• Summary
  • Contents
  • Subject index

A unique contribution to discussions of social theory, this book counters the argument that no social theory was ever produced in Britain before the late twentieth century. Reviewing a period of 300 years from the seventeenth century to the mid-twentieth century, it sets out a number of innovative strands in theory that culminated in powerful contributions in the classical period of sociology. The book discusses how these traditions of theory were lost and forgotten and sets out why they are important today.

The Romantic Critique and Social Idealism
The Romantic Critique and Social Idealism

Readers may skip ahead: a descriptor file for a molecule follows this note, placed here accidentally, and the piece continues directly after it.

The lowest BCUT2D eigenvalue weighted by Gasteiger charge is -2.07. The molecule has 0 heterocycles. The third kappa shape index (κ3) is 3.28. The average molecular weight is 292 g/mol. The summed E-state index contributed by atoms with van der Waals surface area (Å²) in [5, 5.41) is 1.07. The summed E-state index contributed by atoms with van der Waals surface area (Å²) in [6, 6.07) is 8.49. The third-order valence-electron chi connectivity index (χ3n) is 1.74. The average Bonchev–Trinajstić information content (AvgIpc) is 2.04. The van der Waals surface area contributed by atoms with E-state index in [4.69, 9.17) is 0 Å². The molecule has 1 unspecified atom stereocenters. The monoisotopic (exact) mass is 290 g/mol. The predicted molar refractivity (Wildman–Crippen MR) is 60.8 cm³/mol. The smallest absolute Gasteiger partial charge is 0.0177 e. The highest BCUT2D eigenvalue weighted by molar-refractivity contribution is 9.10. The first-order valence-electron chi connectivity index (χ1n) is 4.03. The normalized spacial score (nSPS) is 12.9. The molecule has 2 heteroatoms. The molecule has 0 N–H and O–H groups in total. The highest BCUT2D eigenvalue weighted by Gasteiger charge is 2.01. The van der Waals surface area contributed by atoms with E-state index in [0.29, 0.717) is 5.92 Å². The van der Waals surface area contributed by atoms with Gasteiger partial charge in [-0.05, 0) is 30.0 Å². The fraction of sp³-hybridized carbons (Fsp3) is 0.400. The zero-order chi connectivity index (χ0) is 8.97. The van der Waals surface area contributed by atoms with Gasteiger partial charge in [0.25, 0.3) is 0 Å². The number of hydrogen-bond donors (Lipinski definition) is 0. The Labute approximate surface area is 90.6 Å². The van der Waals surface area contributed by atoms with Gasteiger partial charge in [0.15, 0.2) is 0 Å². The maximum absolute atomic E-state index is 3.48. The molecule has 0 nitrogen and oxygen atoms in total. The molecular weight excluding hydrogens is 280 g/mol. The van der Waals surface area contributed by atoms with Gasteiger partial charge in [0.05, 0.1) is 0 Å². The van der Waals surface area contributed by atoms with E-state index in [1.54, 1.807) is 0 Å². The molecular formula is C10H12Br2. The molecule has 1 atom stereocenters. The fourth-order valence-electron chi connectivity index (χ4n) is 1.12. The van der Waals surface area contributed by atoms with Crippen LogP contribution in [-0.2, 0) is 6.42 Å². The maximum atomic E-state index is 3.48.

The ideas of Spencer showed the importance of culture in building the solidarity and cohesion needed in a truly ‘organic’ social system. He pointed to the part played by social institutions as the bonds that integrate individuals into their society. However, neither Spencer nor the growing number of ethnologists examined the basis of community and social integration. There were, however, others writing in a line of thought that went back to the beginning of the eighteenth century, who took this as their principal concern. In literature and in social criticism they developed an account of community and of the consequences of its breakdown in modern society. In doing so, they began to outline ...

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